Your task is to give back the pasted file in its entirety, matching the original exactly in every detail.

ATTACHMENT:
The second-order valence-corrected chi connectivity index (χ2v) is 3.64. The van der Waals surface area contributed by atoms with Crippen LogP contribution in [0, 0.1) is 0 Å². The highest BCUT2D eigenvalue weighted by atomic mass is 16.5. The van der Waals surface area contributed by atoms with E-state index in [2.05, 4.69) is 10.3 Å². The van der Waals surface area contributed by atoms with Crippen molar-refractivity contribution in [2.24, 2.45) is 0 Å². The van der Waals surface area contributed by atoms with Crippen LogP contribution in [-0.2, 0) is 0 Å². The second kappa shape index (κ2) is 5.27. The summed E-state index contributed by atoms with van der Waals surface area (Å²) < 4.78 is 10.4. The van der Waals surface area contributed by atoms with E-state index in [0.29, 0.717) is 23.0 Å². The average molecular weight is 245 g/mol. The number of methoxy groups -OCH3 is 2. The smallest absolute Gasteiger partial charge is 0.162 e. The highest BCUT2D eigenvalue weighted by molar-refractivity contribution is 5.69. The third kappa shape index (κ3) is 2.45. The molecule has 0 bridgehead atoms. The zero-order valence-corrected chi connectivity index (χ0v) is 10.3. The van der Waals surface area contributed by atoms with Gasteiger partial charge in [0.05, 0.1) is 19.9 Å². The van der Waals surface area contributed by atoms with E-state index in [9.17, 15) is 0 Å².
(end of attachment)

The second-order valence-corrected chi connectivity index (χ2v) is 3.64. The van der Waals surface area contributed by atoms with Crippen LogP contribution in [0, 0.1) is 0 Å². The highest BCUT2D eigenvalue weighted by atomic mass is 16.5. The van der Waals surface area contributed by atoms with E-state index in [2.05, 4.69) is 10.3 Å². The van der Waals surface area contributed by atoms with Crippen molar-refractivity contribution in [2.24, 2.45) is 0 Å². The van der Waals surface area contributed by atoms with Crippen LogP contribution in [-0.2, 0) is 0 Å². The second kappa shape index (κ2) is 5.27. The summed E-state index contributed by atoms with van der Waals surface area (Å²) < 4.78 is 10.4. The van der Waals surface area contributed by atoms with E-state index in [0.29, 0.717) is 23.0 Å². The average molecular weight is 245 g/mol. The number of methoxy groups -OCH3 is 2. The smallest absolute Gasteiger partial charge is 0.162 e. The highest BCUT2D eigenvalue weighted by molar-refractivity contribution is 5.69. The third kappa shape index (κ3) is 2.45. The molecule has 0 bridgehead atoms. The zero-order valence-corrected chi connectivity index (χ0v) is 10.3. The van der Waals surface area contributed by atoms with Gasteiger partial charge in [0.05, 0.1) is 19.9 Å². The van der Waals surface area contributed by atoms with E-state index in [9.17, 15) is 0 Å².